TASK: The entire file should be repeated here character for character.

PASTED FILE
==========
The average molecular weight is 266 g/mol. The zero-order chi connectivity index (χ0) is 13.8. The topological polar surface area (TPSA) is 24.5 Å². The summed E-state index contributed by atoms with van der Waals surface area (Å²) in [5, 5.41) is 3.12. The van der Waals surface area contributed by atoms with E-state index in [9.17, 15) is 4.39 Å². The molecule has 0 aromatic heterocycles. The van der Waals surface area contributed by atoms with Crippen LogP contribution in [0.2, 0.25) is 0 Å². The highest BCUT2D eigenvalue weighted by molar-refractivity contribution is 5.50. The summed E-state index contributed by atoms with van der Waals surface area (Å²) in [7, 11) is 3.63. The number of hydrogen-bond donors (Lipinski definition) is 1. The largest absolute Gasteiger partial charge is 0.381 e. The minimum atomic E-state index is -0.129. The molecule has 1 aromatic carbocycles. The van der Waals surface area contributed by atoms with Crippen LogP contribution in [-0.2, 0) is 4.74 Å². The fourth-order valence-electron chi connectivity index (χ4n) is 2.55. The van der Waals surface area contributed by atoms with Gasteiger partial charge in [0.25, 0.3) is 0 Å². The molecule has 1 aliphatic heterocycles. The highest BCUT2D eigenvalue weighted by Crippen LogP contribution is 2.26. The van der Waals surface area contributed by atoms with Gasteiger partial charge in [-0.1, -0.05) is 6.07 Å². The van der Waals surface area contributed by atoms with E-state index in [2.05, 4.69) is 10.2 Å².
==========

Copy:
The average molecular weight is 266 g/mol. The zero-order chi connectivity index (χ0) is 13.8. The topological polar surface area (TPSA) is 24.5 Å². The summed E-state index contributed by atoms with van der Waals surface area (Å²) in [5, 5.41) is 3.12. The van der Waals surface area contributed by atoms with E-state index in [9.17, 15) is 4.39 Å². The molecule has 0 aromatic heterocycles. The van der Waals surface area contributed by atoms with Crippen LogP contribution in [0.2, 0.25) is 0 Å². The highest BCUT2D eigenvalue weighted by molar-refractivity contribution is 5.50. The summed E-state index contributed by atoms with van der Waals surface area (Å²) in [7, 11) is 3.63. The number of hydrogen-bond donors (Lipinski definition) is 1. The largest absolute Gasteiger partial charge is 0.381 e. The minimum atomic E-state index is -0.129. The molecule has 1 aromatic carbocycles. The van der Waals surface area contributed by atoms with Crippen LogP contribution in [-0.2, 0) is 4.74 Å². The fourth-order valence-electron chi connectivity index (χ4n) is 2.55. The van der Waals surface area contributed by atoms with Gasteiger partial charge in [0.25, 0.3) is 0 Å². The molecule has 1 aliphatic heterocycles. The highest BCUT2D eigenvalue weighted by Crippen LogP contribution is 2.26. The van der Waals surface area contributed by atoms with Gasteiger partial charge in [-0.1, -0.05) is 6.07 Å². The van der Waals surface area contributed by atoms with E-state index in [2.05, 4.69) is 10.2 Å².